Why be good? Axiological foundations for behaviour management policies in 36 Secondary schools in England

PATIENCE KNAPTON, Tim Cain, DAMIEN SHORTT, Jill McKenzie

Research output: Contribution to conferenceAbstract

Abstract

Background: In the wake of the ‘Trojan Horse’ affair, it was claimed that schools in England were promoting ‘fundamental British values’ through ‘the ethos and culture of the school - within a framework of rules, regulations which are there for the benefit of everyone’ (Trobe 2014). This study aims to explore the values that are written into the behaviour management policies of Secondary schools, as a means of interrogating this claim. There is little previous research into the content of these policies, although exceptions exist (e.g. Smith et al 2008; 2012). Research questions: what values are written into schools’ behaviour management policies? Research methods: Content analysis of a representative sample of 36 school behaviour management policies from the 9 regions of England. A grounded approach enabled the identification of themes, common across two or more policies. Theoretical framework: The axiological foundations of the policies are analysed in the light of concepts drawn from moral philosophy, specifically consequentialism, deontology and Virtue ethics (e.g. Singer 1993). Research findings: The underlying premise found in all policies, was that pro-social behaviour enables learning and academic achievement. Common subsidiary themes include values of personal development, the encouragement of good relationships and the maintenance of safe environments. The major themes are therefore consequentialist in nature, although there is occasional recognition of other discourses. This analysis suggests that these policies promise what cannot be delivered: that pro-social behaviour will lead to learning, academic achievement, personal development, good relationships and individual safety; there is little recognition in these policies that pro-social behaviour is officially valued by schools for its own sake. In the light the ‘Trojan Horse’ affair, it is argued that schools should review the axiological foundations for their behaviour management policies. References Singer, Peter (ed.) (1993) A Companion to Ethics. Oxford: Blackwell. Smith, P. K., Smith, C., Osborn, R., & Samara, M. (2008). A content analysis of school anti‐bullying policies: Progress and limitations. Educational Psychology in Practice, 24(1), 1-12 Smith, P. K., Kupferberg, A., Mora-Merchan, J. A., Samara, M., Bosley, S., & Osborn, R. (2012). A content analysis of school anti-bullying policies: a follow-up after six years. Educational Psychology in Practice, 28(1), 47-70. Trobe, M. (2014) Promoting British values in schools. Online: http://www.bbc.co.uk/news/education-27777421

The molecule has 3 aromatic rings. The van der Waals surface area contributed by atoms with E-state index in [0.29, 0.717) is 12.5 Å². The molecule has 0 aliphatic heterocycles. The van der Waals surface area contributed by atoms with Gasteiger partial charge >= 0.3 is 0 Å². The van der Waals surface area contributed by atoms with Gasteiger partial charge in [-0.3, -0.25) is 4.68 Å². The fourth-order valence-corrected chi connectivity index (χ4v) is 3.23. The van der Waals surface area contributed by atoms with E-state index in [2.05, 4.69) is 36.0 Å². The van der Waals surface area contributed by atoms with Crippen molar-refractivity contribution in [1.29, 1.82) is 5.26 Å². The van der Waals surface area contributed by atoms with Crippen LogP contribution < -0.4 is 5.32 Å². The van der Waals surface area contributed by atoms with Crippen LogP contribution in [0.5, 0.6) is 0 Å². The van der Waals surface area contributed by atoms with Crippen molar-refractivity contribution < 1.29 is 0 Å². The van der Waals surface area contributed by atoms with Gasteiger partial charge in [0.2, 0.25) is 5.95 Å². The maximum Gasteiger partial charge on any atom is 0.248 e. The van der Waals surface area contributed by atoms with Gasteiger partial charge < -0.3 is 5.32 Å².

Original languageEnglish
Publication statusPublished - 16 Sep 2015

Keywords

  • Behaviour Management
  • moral philosophy
  • pro-social behaviour
  • Trojan Horse

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